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To Prevent 'Climate Apartheid Scenario' Where Rich Escape and Poor Suffer, UN Report Issues Urgent Call for Global Economic Justice

"While people in poverty are responsible for just a fraction of global emissions, they will bear the brunt of climate change, and have the least capacity to protect themselves."

The Blue Cut Fire roars along side Highway 138 burning vegetation and power poles on August 16, 2016 in Phelan, California. (Photo: Gina Ferazzi/Los Angeles Times via Getty Images)

A scathing United Nations report released Tuesday warned that the world is hurtling toward a "climate apartheid scenario" in which the wealthiest members of society will be able to buy their way to safety while hundreds of millions suffer from environmental catastrophe.

"Economic prosperity and environmental sustainability are fully compatible but require decoupling economic well-being and poverty reduction from fossil fuel emissions."
—Philip Alston, U.N. special rapporteur

"Perversely, while people in poverty are responsible for just a fraction of global emissions, they will bear the brunt of climate change, and have the least capacity to protect themselves," U.N. special rapporteur Philip Alston, author of the new report, said in a statement.

Even if warming is held to 1.5°C by the end of the century, Alston said, "tens of millions will be impoverished, leading to widespread displacement and hunger."

Alston's 21-page report (pdf), which will be presented to the U.N. human rights council on Friday, predicts that millions of people across the planet could "face malnutrition due to devastating drought" over the next few decades due to the climate crisis, "and many more will have to choose between starvation and migration."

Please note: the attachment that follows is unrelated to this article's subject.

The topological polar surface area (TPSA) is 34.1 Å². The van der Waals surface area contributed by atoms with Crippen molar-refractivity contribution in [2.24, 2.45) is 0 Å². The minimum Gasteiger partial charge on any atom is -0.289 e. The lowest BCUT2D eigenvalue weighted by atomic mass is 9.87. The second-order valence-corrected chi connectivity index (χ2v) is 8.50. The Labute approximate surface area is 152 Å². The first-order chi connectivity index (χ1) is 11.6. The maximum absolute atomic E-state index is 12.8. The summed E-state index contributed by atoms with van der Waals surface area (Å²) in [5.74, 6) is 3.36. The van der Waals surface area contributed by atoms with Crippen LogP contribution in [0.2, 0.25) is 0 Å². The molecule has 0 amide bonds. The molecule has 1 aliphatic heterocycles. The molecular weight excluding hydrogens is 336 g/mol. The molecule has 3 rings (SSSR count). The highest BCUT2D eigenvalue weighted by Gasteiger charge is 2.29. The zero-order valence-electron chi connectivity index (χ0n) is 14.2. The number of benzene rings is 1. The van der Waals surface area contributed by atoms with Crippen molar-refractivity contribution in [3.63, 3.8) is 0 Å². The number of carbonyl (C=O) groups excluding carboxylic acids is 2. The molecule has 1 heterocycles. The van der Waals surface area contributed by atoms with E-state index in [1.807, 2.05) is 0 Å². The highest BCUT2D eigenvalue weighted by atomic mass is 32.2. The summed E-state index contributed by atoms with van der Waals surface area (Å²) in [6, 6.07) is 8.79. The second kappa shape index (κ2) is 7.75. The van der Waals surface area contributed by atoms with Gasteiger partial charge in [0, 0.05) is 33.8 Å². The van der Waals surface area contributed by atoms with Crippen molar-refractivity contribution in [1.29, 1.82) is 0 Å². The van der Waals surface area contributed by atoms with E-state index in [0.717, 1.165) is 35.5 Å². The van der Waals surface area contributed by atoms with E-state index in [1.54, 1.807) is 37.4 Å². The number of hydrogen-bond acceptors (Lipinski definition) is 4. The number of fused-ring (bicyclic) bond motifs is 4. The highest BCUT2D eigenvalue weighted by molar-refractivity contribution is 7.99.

To prevent this nightmare scenario, the report calls for "a fundamental shift in the global economy" aimed at protecting vulnerable populations from climate impacts while dramatically slashing carbon emissions.

"Maintaining the current course is a recipe for economic catastrophe," Alston said in a statement. "Economic prosperity and environmental sustainability are fully compatible but require decoupling economic well-being and poverty reduction from fossil fuel emissions."

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"Climate change... could push more than 120 million more people into poverty by 2030 and will have the most severe impact in poor countries, regions, and the places poor people live and work," Alston added. "We risk a 'climate apartheid' scenario where the wealthy pay to escape overheating, hunger, and conflict while the rest of the world is left to suffer."

The report specifically calls for a "robust social safety net and a well-managed transition to a green economy" and points to growing support for the Green New Deal in the United States and other nations as a positive development.

But there is alarming evidence that many countries are moving in the wrong direction. The report highlights U.S. President Donald Trump's efforts to roll back environmental regulations and Brazilian President Jair Bolsonaro's deforestation in the Amazon as two prominent examples.

"Time is running out to limit global warming," the report warns, "and states are failing to meet even their current inadequate commitments."

Alston closes his report with a harsh assessment of U.N. human rights bodies, which he accuses of pushing "forms of incremental managerialism and proceduralism which are entirely disproportionate to the urgency and magnitude of the threat."

"Ticking boxes," the report states, "will not save humanity or the planet from impending disaster."

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